Birmingham Council has 12 months to ‘improve its performance’ – Pickles

Birmingham City Council has a year to “improve its performance” or face further intervention, the local government secretary, Eric Pickles, has stated. 

His comments come after the release of Sir Bob Kerslake’s independent review into the local authority, which found that Birmingham residents and businesses are not getting the best from a council that “lacks a clear vision” for the city and has failed to tackle “deep-rooted” problems such as low skills and economic growth.

The report from the DCLG’s chief civil servant states that the city risks becoming socially divided between its poor population with low skills and those able to take advantage of jobs. 

Additionally, it was reported that the council has too often looked to central government bail outs or to blame others for its problems, and that Birmingham needs to collaborate more with partner authorities and business leaders if it is to avoid falling further behind competitors. 

In order to tackle the problems, Sir Bob made several recommendations including a change in the electoral cycle to give Birmingham residents the chance to vote for the whole council every four years from 2017 – rather than the current system which splits local elections into returning a third of the authority every year. 

The review also welcomed the recent proposal to form a combined authority, but states that there is a lot of ground to make up. In his review, Sir Bob also calls for an independent improvement panel to be established to ensure the local authority delivers on the report’s recommendations. The panel would report back to the secretary of state for local government in December 2015, on Birmingham’s progress. 

Sir Bob said: “In carrying out this review, I have spoken with those who know Birmingham best and their views have formed the basis of my findings. People have said to me, Birmingham can’t carry on as it is now. 

“Things have to change and they have to change quickly. This report presents an opportunity for Birmingham to turn the dial and improve its performance but the city should be in no doubt as to the risks if it doesn’t.” 

The report, which was commissioned in July following well-documented problems in Birmingham’s schools, indicated that “above all”, the council has to change its corporate culture. “The initial response to governance problems in the city’s schools was symptomatic of a culture, under successive administrations, that has too often swept deep rooted problems under the carpet rather than addressed them,” it stated. 

In response to Sir Bob’s findings, Birmingham City Council’s leader Sir Albert Bore and the authority’s chief executive, Mark Rogers, said: “Whilst we recognise the government’s legitimate interest in helping us to secure the very best corporate governance, we are already working constructively on all the issues in this report and have serious concerns about our capacity to engage effectively with yet another set of external advisers.”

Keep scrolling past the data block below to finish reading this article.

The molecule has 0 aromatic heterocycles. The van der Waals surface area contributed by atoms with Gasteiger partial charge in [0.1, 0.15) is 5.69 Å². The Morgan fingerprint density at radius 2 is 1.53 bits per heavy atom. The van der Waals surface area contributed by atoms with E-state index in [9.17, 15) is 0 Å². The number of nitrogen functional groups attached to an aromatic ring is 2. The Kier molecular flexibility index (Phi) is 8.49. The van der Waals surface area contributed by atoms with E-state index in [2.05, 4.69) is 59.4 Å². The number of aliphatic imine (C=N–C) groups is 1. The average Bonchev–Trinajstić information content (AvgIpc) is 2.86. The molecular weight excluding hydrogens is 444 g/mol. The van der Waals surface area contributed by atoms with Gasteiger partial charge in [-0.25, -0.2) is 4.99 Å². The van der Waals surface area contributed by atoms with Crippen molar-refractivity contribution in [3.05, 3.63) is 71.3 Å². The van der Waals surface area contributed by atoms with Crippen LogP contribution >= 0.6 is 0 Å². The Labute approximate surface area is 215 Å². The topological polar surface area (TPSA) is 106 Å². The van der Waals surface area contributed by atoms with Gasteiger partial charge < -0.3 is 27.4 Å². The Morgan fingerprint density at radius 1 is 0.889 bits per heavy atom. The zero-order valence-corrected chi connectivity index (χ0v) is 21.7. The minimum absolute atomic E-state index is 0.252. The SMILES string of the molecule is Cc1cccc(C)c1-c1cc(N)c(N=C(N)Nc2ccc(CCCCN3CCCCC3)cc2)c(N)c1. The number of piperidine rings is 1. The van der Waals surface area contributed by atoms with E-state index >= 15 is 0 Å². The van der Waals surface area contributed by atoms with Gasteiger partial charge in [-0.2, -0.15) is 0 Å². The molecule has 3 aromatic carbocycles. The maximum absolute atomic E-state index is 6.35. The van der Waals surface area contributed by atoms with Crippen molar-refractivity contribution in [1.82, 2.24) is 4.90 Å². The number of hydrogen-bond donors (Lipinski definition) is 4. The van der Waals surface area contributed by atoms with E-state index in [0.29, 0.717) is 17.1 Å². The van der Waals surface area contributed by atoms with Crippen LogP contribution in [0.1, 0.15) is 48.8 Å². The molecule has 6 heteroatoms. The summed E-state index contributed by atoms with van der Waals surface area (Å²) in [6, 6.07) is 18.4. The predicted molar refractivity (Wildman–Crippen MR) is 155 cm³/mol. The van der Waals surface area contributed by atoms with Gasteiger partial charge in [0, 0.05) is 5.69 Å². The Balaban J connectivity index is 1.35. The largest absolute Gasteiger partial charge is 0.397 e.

However, they added that the council is already subject to considerable scrutiny and has two commissioners. They add that servicing a further independent improvement panel could “exacerbate this situation” by the creation of the extra work that this panel would generate. 

But Eric Pickles has thrown his full weight behind Sir Bob’s recommendations. In particular, he firmly approved of moving to a system of “all-out elections” and having a Boundary Commission review of its wards so that the council has less political interference in the day-to-day running of its services and more strategic vision from its leaders. 

“Birmingham is a great city which has made a fantastic contribution to British history, but the council has been holding it back. This report makes clear that Birmingham risks losing its status as our second city for good if it does not start taking common sense steps to improve its performance now,” he said. 

“I thank Sir Bob and his team for their work and look forward to seeing how Birmingham, its leaders and the improvement panel I am appointing respond to the challenge he has set them. But be in no doubt that if they do not, the next government may decide to take much tougher action.” 

Tell us what you think – have your say below or email [email protected]


Lee Winfield   09/12/2014 at 12:55

As a birimingham resident born here and lived here all my life, i would like to know the people Sir Bob has spoken to? as they obviuosly know the city better than me or anybody else i know who and they have NOT spoken to!!, indeed we all know times are hard and we have had lots of cuts to most of the services in birmingham, and who is Pickles to judge!! they are all self-important, out of touch on £70,000+ a year salaries with all the grace and favour priveledges that comes with it, and would rather play candy crush rather tthan carry out the work WE pay them to do!!

Philip Walsh   29/12/2014 at 20:11

A complete lack of leadership is especially evident in the Revenues & Benefits department, where redundancies have neutered the capacity to deal with the public effectively. Thousands of pounds have been squandered on unnecessary and premature redundancies in benefits, while a team of agency staff (15 I believe) are being paid to plug the gaps at exorbitant cost. The management structure in Benefits is top-heavy (do they really need two operations managers with so few remaining staff?)Meanwhile, one look at BCC's Facebook page shows many Council Tax enquiries are not getting sorted by the privatised, Capita-run Revenues Service. This department is drifting, mired in an obsession with numerical performance and not caring about effective outcomes. A shake-up is long overdue.

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